This is an interesting, knowledgeable and heartfelt story about what is now called ‘historical’ sex abuse. In many such cases the evidence is from so long ago that its reliability is questionable, even if it is sometimes relied on in court. In The Special Girls, the perpetrator has been committing the same crime year after year and getting away with it every time. The story begins with the murder of a young doctor who, along with his famous, charismatic and recently knighted boss, runs an informal holiday camp for anorexic girls. DI Grace Fisher investigates the crime, though the murder investigation becomes somewhat perfunctory when Fisher discovers that the teenagers have been sexually molested by a man who is supposed to be helping them. There is not much mystery here, though there is plenty of suspense and gripping, instructive writing about real people facing impossible, often tragic predicaments. This is an excellent crime novel, warmly recommended.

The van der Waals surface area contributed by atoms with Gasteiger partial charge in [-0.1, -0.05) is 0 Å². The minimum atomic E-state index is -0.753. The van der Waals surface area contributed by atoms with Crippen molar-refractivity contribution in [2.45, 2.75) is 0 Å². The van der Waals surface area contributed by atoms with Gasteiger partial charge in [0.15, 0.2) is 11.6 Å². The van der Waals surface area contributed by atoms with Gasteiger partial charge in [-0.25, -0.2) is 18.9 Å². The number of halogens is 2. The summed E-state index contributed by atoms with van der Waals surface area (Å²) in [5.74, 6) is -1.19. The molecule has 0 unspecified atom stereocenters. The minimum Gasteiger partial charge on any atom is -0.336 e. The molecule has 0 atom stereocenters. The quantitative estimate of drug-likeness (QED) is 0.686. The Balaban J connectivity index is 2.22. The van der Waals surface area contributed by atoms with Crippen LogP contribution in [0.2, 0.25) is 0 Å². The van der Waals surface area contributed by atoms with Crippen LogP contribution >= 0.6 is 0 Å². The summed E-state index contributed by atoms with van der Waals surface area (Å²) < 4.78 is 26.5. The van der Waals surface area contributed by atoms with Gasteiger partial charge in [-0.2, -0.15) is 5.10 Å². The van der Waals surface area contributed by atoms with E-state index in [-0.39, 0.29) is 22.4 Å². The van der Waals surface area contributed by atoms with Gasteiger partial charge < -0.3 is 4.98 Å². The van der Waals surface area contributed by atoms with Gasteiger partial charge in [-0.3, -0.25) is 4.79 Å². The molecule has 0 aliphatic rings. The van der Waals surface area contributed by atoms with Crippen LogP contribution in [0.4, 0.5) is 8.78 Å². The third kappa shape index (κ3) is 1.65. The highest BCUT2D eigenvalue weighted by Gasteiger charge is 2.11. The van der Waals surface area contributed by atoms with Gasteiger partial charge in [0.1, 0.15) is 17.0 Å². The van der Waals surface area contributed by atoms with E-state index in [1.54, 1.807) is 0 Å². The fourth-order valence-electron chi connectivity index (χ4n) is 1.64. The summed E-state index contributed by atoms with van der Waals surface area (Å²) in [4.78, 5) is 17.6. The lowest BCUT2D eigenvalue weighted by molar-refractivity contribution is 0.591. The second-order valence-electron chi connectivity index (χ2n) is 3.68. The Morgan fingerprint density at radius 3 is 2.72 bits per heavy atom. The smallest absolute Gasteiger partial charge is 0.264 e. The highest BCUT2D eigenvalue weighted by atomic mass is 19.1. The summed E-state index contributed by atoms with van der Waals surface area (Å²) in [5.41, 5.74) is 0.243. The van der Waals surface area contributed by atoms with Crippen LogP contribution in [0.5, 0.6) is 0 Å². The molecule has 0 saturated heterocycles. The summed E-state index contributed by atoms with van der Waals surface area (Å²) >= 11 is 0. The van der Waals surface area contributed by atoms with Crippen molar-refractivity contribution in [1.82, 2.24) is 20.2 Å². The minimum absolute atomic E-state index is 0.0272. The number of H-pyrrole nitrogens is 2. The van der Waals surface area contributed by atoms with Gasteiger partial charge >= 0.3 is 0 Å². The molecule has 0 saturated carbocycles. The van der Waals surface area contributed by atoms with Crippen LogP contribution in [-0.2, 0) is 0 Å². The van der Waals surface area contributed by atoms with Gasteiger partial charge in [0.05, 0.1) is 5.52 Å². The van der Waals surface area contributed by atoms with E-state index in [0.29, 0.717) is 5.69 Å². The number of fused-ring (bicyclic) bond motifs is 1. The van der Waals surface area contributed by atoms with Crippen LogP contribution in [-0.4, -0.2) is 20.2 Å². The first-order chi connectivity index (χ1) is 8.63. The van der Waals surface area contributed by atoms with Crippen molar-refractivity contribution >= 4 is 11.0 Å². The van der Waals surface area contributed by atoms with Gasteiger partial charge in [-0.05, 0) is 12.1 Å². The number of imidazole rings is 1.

It is 1956 and Bernie Gunther is back. He has been living on the French Riviera in disguise, doing a menial job but a free man – until he declines an offer to go and work for a high-ranking secret policeman, a face from his past. It is a rash decision and he goes on the run to escape retribution. The chapters describing this adventure alternate with chapters set in the period just before the outbreak of the Second World War, when Gunther had been sent to the Bavarian mountains to track down the perpetrator of a murder in Hitler’s summer hideaway. Gunther, as always, is a hero with many flaws, but he is still the one good man in a vicious world. The intimate details of life in Nazi Germany, always scrupulously researched in Philip Kerr’s Bernie Gunther novels, are as fascinating as ever, though this one is not quite as taut as its predecessors; the book is very long – 560 pages – and there were moments when my attention wandered. Nevertheless, even one of Kerr’s less good novels is better than most of the competition.